GOLETA, Calif. (AP) — The threats of suicide and violence captured in Elliott Rodger’s online videos were unsettling, even terrifying.
In one, he stares icily into the camera, despairs over his hollow romantic life, then delivers a dark promise: “That’s a problem that I intend to rectify. I, in all my magnificence and power, I will not let this fly.”
His parents said they were so concerned that they called police. Officers who showed up at Rodger’s doorstep for a mental health check in April, however, found a well-mannered if shy young man that they concluded posed no risk.
They hadn’t seen the videos, and by the time law enforcement had, it was too late: Rodger had gone on a deadly rampage.
The sheriff’s office “was not aware of any videos until after the shooting rampage occurred,” Santa Barbara County Sheriff’s Office spokeswoman Kelly Hoover said.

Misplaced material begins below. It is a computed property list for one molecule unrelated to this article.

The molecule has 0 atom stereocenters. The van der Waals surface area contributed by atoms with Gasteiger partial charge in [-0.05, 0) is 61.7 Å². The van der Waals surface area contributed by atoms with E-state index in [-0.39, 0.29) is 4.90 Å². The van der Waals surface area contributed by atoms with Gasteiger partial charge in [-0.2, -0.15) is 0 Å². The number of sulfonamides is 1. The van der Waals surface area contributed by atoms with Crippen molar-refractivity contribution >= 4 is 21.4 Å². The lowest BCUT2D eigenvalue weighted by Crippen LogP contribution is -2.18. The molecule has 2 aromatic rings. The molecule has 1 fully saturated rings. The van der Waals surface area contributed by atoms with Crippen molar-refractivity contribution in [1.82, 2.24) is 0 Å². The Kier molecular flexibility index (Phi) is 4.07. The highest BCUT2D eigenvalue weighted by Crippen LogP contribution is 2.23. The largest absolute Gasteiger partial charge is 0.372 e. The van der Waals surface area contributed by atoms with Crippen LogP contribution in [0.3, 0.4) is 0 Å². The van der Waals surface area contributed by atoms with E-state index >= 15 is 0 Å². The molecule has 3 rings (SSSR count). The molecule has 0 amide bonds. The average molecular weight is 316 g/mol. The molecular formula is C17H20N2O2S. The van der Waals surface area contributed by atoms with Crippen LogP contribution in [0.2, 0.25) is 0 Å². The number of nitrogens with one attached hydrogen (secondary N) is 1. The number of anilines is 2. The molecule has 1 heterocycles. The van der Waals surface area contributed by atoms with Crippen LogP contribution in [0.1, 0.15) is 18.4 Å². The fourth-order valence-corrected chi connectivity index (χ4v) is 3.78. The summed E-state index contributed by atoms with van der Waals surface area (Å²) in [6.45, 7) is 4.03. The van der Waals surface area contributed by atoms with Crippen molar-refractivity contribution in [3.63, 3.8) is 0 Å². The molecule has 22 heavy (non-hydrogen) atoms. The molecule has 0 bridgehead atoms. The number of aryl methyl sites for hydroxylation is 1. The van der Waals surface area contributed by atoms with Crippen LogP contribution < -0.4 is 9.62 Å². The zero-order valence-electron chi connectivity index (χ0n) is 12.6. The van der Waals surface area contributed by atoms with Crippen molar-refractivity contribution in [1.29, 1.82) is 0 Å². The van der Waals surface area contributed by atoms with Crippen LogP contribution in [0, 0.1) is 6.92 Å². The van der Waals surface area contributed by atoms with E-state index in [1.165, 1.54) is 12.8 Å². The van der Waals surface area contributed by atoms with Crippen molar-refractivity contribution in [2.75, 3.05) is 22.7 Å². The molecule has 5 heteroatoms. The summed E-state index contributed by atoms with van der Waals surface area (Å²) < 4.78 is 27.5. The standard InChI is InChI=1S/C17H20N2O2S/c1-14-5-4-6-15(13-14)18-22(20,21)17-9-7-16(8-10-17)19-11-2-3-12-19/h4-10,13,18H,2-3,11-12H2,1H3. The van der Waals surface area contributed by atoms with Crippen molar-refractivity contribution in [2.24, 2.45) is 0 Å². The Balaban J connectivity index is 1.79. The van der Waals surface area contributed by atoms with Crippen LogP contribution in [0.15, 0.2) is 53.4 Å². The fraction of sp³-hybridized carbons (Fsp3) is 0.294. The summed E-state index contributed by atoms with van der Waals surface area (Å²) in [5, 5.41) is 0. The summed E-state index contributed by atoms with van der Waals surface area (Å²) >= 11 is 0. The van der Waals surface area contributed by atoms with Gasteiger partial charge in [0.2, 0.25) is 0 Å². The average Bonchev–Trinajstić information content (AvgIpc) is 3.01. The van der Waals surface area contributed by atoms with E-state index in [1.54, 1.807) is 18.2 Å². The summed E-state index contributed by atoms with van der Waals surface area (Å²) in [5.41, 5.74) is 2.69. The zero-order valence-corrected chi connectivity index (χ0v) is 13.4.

Sheriff Bill Brown has defended the officers’ actions, but the case highlights the challenges that police face in assessing the mental health of adults, particularly those with no history of violent breakdowns, institutionalizations or serious crimes.
“Obviously, looking back on this, it’s a very tragic situation and we certainly wish that we could turn the clock back and maybe change some things,” Brown told CBS’ “Face the Nation” on Sunday.
“At the time deputies interacted with him, he was able to convince them that he was OK,” he said.
It’s not clear why the sheriffs did not become aware of the videos. Attorney Alan Shifman said the Rodger family had called police after being alarmed by YouTube videos “regarding suicide and the killing of people” that Elliot Rodger had been posting.
Doris A. Fuller, executive director of the Virginia-based Treatment Advocacy Center, said California law has provisions that permit emergency psychiatric evaluations of individuals who pose a serious threat, but that was never triggered.